Global Citizen is a community of people like you

People who want to learn about and take action on the world’s biggest challenges. Extreme poverty ends with you.

A motorists on Highway 101 watches flames from the Thomas fire leap above the roadway north of Ventura, Calif., on Wednesday, Dec. 6, 2017.
Noah Berger/AP
Environment

The Photos From California's Wildfires Are Just Insane

Southern California residents escaping a series of massive wildfires faced a scene straight out of Mordor as they drove along busy highways surrounded by burning hillsides this week.

The wildfires have charred hundreds of homes, shut down major roads and forced tens of thousands of SoCal residents to evacuate. Meanwhile, hurricane-level winds gusting across swaths of unusually dry vegetation have further fueled the fires, driving flames into Los Angeles, the second largest city in the US.

On Wednesday night, the Los Angeles Emergency Management Department sent out an alert warning residents of “extreme fire danger."

Read more: Northern California Wildfires Kill at Least 11, Leaving Wine Country in Ashes

Scientists say climate change is partly to blame for these massive fires, but the biggest problem is a lack of rain. The region typically receives precipitation, which moistens vegetation and prevents the spread of wildfire,  earlier in the year.

Emergency management experts expect wind speed to peak Thursday, making it even more difficult to contain the infernos. On Thursday morning, another brush fire ignited in Malibu.

As an army of firefighters combat the blaze — including local departments from Oregon and towns throughout California — Southern California residents are bravely handling the crisis.

“These are days that break your heart,” Los Angeles Mayor Eric Garcetti said at a news conference. “These are also days that show the resilience of our city.”

California-Wildfires-1.jpgA motorists on Highway 101 watches flames from the Thomas fire leap above the roadway north of Ventura, Calif., on Wednesday, Dec. 6, 2017. As many as five fires have closed highways, schools and museums and cast a hazardous haze over the region.
Image: Noah Berger/AP

California-Wildfires-2.jpgFirefighter Ryan Spencer battles a wildfire as it burns along a hillside toward homes in La Conchita, Calif., Thursday, Dec. 7, 2017. The wind-swept blazes have forced tens of thousands of evacuations and destroyed dozens of homes.
Image: Jae C. Hong/AP

Embed from Getty Images

A firefighter battles a wildfire as it burns along a hillside near homes in Santa Paula, Calif., on Dec. 5, 2017. Fast-moving, wind-fueled brush fire exploded to about 10,000 acres in Ventura County Monday night, forcing hundreds of people to flee their homes, officials said.

Los Angeles Times photographer Marcus Yam was on the scene of the Thomas Fire in Ventura, Calif., where he captured this image. As of yesterday, the blaze has burned 45,500 acres, forced 27,000 evacuations and destroyed 150 buildings.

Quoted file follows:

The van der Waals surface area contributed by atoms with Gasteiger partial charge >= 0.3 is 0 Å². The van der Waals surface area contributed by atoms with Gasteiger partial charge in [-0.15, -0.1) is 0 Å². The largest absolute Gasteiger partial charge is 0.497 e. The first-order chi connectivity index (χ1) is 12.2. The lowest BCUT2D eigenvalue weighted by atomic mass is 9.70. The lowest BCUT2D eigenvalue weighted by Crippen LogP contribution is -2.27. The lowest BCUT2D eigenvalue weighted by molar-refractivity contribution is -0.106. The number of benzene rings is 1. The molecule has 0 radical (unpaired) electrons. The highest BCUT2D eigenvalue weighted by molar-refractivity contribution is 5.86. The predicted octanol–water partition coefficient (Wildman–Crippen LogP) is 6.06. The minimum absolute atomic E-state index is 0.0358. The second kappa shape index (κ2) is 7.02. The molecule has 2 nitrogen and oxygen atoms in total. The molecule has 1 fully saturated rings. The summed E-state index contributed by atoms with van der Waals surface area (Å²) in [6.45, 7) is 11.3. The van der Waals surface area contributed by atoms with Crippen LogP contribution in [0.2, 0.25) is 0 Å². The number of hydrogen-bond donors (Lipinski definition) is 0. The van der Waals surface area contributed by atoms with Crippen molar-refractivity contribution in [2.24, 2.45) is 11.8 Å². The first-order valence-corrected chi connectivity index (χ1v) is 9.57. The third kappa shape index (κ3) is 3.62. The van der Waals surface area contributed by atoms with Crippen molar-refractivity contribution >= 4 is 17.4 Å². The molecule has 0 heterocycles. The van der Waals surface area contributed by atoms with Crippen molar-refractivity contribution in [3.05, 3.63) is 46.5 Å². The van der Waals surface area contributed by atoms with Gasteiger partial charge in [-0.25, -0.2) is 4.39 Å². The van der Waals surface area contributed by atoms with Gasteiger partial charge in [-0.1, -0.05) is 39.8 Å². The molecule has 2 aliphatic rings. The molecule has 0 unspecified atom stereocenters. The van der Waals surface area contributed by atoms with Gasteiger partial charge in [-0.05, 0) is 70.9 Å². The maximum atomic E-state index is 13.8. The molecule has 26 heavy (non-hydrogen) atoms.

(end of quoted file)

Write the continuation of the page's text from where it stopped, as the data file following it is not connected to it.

California-Wildfires-3.jpgA firefighter pulls a water hose as a wildfires continues to burn on Dec. 5, 2017, in Santa Paula, Calif. Raked by ferocious Santa Ana winds, explosive wildfires northwest of Los Angeles and in the city's foothills burned scores of homes and structures.
Image: Jae C. Hong/AP

Embed from Getty Images

A firefighter sprays water at the remains of an apartment complex destroyed by the Thomas Fire on Dec. 5, 2017 in Ventura, Calif.

California-Wildfires-4.jpgA firefighter stands on a hillside scorched by a wildfire, Dec. 6, 2017, in the Bel-Air neighborhood of Los Angeles. A dangerous new wildfire erupted in the tony Bel Air area of Los Angeles early Wednesday.
Image: Jae C. Hong/AP

Embed from Getty Images

Firefighters work to save burning houses along Linda Flora Drive during the Skirball Fire in Los Angeles, Calif., Dec. 6, 2017. 

Embed from Getty Images

A firefighter controls flames burning in a home at the Skirball Fire in the upscale Bel- Air section of west Los Angeles, Calif., Dec. 6, 2017.

Embed from Getty Images

A strong wind blows embers around a resident hosing his burning property during the Creek Fire on Dec. 5, 2017 in Sunland, Calif.

Embed from Getty Images

A house engulfed in flames as the Creek Fire burns in Los Angeles, Calif., on Dec. 5, 2017. 

California-Wildfires-5.jpgBree Laubacher pauses while sifting through rubble at her Ventura, Calif., home following a wildfire on Dec. 6, 2017. A barbecue smoker and her son's batting cage survived the blaze.
Image: Noah Berger/AP

California-Wildfires-6.jpgSmoke rises behind a leveled apartment complex as a wildfire burns in Ventura, Calif., on Dec. 5, 2017.
Image: Noah Berger/AP

Embed from Getty Images

A firefighter battles a wildfire as it burns along a hillside near homes in Santa Paula, Calif., on Dec. 5, 2017.

Los Angeles Times photographer Wally Skalij took this photo of the Thomas Fire in Ventura County, Calif.  

Embed from Getty Images

The Creek Fire burns on a hillside in the Shadow Hills neighborhood on Dec. 5, 2017 in Los Angeles, Calif. 

California-Wildfires-7.jpgHomes stand along the beach as the sun is visible through thick smoke from a wildfire, Dec. 6, 2017, in Ventura, Calif.
Image: Jae C. Hong/AP